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Alexander Shchetynsky

A Song of the Philosopher
for tenor and orchestra

Text: Hryhoriy Skovoroda (in old bookish Ukrainian language)

Hryhoriy Skovoroda is an 18th century Ukrainian poet and Christian mystical philosopher, the person of the top grade European education who has developed his original philosophical system. He regarded his personal freedom as his most valuable treasure, so finally he gave up common career of a philosopher, avoided secular life and has chosen for himself a path of the wandering preacher. His wanderings around Ukraine became a part of the national myth. He played flute and composed several tunes to his poems, For every City its Customs and Laws among them. I have used both original text (written in old bookish Ukrainian language) and Skovoroda's melody. Simple tune in the style of Ukrainian songs of 18 century sounds here with numerous rests and much slower than it might have been performed by the author, as if heard at the two century distance like a simple, somewhat naive, but surprisingly powerful message of the wise philosopher, ethical maxim proved by his own life.

Alexander Shchetynsky

Original text

Всякому городу нрав и права;
всяка имѣет свой ум голова;
всякому сердцу своя есть любовь,
всякому горлу свой есть вкус каков.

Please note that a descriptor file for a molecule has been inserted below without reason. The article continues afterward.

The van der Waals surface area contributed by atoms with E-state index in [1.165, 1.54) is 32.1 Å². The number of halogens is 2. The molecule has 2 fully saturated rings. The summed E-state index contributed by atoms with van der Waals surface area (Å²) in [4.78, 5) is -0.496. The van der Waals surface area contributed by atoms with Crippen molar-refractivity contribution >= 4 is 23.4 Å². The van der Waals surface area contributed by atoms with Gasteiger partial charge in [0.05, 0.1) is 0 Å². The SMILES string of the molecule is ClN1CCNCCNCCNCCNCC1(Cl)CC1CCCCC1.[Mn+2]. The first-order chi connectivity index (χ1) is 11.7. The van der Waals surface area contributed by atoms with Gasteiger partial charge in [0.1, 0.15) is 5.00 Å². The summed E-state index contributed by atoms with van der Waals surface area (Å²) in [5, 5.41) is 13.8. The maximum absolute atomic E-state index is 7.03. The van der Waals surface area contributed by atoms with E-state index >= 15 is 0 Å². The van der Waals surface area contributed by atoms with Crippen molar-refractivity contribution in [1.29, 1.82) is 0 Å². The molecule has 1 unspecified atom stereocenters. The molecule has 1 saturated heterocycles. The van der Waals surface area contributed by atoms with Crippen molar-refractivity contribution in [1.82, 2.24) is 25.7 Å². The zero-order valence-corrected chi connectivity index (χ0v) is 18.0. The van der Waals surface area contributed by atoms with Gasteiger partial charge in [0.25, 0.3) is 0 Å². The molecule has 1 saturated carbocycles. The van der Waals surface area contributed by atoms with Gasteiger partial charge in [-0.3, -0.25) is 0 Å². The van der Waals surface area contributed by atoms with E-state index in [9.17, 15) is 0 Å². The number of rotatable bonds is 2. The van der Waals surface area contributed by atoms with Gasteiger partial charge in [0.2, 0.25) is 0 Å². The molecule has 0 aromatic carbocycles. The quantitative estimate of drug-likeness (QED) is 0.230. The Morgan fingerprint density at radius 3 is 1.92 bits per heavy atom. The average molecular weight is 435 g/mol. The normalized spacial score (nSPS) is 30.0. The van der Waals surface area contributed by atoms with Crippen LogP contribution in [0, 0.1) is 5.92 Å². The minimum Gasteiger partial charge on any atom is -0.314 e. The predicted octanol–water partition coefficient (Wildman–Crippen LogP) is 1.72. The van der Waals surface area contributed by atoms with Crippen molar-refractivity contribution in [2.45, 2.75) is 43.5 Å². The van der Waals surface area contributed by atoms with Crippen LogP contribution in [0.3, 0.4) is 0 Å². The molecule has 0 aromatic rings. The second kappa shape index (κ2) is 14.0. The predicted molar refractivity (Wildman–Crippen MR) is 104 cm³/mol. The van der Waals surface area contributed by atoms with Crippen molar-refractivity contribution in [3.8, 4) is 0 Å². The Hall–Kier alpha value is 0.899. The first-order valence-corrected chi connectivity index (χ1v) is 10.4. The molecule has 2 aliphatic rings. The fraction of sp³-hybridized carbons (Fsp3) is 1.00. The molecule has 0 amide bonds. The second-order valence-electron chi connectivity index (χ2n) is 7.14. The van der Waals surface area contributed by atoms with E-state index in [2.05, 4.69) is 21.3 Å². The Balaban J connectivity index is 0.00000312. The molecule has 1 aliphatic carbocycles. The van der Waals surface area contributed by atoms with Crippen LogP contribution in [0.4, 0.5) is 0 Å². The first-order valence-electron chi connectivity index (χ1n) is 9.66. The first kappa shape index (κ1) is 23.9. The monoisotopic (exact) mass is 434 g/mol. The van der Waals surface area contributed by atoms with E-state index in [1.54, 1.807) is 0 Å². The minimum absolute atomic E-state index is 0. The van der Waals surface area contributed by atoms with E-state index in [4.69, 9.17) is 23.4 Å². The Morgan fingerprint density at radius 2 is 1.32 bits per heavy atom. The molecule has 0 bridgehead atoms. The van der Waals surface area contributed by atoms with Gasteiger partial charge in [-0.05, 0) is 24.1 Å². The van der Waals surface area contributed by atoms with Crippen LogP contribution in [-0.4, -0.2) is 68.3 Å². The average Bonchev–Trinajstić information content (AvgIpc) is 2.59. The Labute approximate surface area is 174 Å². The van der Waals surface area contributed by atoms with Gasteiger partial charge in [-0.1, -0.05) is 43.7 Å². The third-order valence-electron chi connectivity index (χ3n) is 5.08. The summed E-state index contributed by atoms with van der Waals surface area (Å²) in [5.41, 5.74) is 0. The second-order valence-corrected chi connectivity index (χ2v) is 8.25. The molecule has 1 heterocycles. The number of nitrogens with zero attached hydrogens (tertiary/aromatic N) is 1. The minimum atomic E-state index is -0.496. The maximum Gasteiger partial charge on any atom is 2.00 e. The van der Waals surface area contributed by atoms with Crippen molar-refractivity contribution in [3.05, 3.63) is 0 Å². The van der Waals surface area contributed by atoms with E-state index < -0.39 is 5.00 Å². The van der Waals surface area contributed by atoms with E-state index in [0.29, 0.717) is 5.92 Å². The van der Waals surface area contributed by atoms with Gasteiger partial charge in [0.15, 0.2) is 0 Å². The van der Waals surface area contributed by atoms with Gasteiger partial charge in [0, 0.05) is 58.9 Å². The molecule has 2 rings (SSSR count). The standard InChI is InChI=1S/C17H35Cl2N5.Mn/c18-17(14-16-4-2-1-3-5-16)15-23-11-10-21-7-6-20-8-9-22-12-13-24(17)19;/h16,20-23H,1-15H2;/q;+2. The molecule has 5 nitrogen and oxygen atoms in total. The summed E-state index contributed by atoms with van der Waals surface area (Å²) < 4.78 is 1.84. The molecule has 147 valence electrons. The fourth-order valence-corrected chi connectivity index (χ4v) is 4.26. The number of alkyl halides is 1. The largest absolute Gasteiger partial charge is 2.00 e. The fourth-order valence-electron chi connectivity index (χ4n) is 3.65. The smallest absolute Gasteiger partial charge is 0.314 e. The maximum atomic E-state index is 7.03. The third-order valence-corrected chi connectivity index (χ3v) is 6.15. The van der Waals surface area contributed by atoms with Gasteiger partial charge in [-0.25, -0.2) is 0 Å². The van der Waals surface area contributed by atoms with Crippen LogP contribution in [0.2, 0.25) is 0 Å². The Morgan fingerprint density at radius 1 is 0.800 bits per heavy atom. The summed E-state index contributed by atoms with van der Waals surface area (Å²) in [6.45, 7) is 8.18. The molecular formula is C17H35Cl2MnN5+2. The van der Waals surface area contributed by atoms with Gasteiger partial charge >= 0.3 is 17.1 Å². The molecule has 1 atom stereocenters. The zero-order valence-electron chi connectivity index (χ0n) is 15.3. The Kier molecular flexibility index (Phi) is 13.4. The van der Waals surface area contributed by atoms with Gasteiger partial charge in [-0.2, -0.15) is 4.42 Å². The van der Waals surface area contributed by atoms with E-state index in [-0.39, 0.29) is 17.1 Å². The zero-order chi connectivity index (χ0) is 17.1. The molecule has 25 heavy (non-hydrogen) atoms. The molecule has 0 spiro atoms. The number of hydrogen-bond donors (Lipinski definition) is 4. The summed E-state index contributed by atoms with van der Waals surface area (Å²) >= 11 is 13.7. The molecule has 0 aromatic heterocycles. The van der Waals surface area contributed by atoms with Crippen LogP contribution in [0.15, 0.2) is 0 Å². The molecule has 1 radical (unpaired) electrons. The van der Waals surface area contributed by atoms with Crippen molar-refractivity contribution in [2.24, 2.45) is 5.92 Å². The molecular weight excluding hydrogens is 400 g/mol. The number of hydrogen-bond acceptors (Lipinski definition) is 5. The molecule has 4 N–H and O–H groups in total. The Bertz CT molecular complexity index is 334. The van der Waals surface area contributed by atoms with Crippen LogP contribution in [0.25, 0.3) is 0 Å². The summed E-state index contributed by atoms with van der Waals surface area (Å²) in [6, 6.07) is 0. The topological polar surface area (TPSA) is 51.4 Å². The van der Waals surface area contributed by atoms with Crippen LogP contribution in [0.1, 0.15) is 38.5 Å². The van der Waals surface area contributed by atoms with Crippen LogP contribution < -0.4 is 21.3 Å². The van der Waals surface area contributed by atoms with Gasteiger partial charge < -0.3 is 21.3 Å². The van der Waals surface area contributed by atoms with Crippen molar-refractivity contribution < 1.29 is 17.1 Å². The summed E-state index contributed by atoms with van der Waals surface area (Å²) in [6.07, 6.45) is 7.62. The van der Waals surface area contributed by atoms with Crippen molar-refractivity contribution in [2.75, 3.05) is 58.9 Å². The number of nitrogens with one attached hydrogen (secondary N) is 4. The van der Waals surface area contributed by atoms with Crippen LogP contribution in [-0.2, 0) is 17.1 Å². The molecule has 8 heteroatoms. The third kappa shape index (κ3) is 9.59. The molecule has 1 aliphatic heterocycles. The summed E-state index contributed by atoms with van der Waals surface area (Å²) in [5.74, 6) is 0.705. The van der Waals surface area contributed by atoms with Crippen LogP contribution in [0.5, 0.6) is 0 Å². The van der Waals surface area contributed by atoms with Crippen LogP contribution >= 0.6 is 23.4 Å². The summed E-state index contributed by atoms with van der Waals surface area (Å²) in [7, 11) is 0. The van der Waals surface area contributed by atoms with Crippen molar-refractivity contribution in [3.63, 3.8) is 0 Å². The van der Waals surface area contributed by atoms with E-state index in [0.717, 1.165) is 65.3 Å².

А мнѣ одна только в свѣтѣ дума,
а мнѣ одно только не йдет с ума.
А мнѣ одна только в свѣтѣ дума,
как бы умерти мнѣ не без ума.

Григорій Варсава Сковорода
САД БОЖЕСТВЕННЫХ ПѢСНЕЙ. ПѢснь 10-я (фраґмент)



Fsyakomu horodu nrav i prava;
fsyaka imiyet svoy um holova;
fsyakomu sertsu svoya yest' l'ubov',
fsyakomu horlu svoy yest' fkus kakov.

A mni odna tol'ko f sviti duma,
a mni odno tol'ko ne ydet s uma.
A mni odna tol'ko f sviti duma,
kak by umerty mni ne bez uma.

Hryhoriy Varsava Skovoroda.
Garden of Devine Songs. Song 10 (fragment).


English translation

For every city its customs and laws;
For every head its mind;
For every heart its own love,
For every palate its own sense of taste.

But for me there is only one thought in this world,
Just one thing never leaves my mind.
But for me there is only one thought in this world:
How to die not without my mind.

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2012 by Alexander Shchetynsky